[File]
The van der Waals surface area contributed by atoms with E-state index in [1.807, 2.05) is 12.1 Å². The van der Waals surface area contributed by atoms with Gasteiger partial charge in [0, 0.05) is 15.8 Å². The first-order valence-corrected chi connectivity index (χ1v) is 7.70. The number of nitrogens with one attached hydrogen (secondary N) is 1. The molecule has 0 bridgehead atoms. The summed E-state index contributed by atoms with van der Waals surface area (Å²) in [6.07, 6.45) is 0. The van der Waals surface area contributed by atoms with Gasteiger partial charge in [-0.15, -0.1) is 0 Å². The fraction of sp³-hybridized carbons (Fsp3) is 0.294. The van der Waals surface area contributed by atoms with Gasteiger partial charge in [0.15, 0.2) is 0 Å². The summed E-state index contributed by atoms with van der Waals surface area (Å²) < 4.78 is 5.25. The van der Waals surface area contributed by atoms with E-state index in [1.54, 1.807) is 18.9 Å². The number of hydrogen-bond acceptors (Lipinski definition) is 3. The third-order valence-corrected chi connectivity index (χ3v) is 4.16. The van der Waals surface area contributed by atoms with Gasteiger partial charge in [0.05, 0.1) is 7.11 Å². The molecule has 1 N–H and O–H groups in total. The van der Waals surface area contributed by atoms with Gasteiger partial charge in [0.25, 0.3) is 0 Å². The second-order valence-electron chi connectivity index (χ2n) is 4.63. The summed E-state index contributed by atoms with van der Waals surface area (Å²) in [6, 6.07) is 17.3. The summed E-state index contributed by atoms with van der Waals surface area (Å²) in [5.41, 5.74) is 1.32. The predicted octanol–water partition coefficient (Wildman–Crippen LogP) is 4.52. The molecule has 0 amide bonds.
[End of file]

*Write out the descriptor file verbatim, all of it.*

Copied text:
The van der Waals surface area contributed by atoms with E-state index in [1.807, 2.05) is 12.1 Å². The van der Waals surface area contributed by atoms with Gasteiger partial charge in [0, 0.05) is 15.8 Å². The first-order valence-corrected chi connectivity index (χ1v) is 7.70. The number of nitrogens with one attached hydrogen (secondary N) is 1. The molecule has 0 bridgehead atoms. The summed E-state index contributed by atoms with van der Waals surface area (Å²) in [6.07, 6.45) is 0. The van der Waals surface area contributed by atoms with Gasteiger partial charge in [-0.15, -0.1) is 0 Å². The fraction of sp³-hybridized carbons (Fsp3) is 0.294. The van der Waals surface area contributed by atoms with Gasteiger partial charge in [0.15, 0.2) is 0 Å². The summed E-state index contributed by atoms with van der Waals surface area (Å²) < 4.78 is 5.25. The van der Waals surface area contributed by atoms with E-state index in [1.54, 1.807) is 18.9 Å². The number of hydrogen-bond acceptors (Lipinski definition) is 3. The third-order valence-corrected chi connectivity index (χ3v) is 4.16. The van der Waals surface area contributed by atoms with Gasteiger partial charge in [0.05, 0.1) is 7.11 Å². The molecule has 1 N–H and O–H groups in total. The van der Waals surface area contributed by atoms with Gasteiger partial charge in [0.25, 0.3) is 0 Å². The second-order valence-electron chi connectivity index (χ2n) is 4.63. The summed E-state index contributed by atoms with van der Waals surface area (Å²) in [6, 6.07) is 17.3. The summed E-state index contributed by atoms with van der Waals surface area (Å²) in [5.41, 5.74) is 1.32. The predicted octanol–water partition coefficient (Wildman–Crippen LogP) is 4.52. The molecule has 0 amide bonds.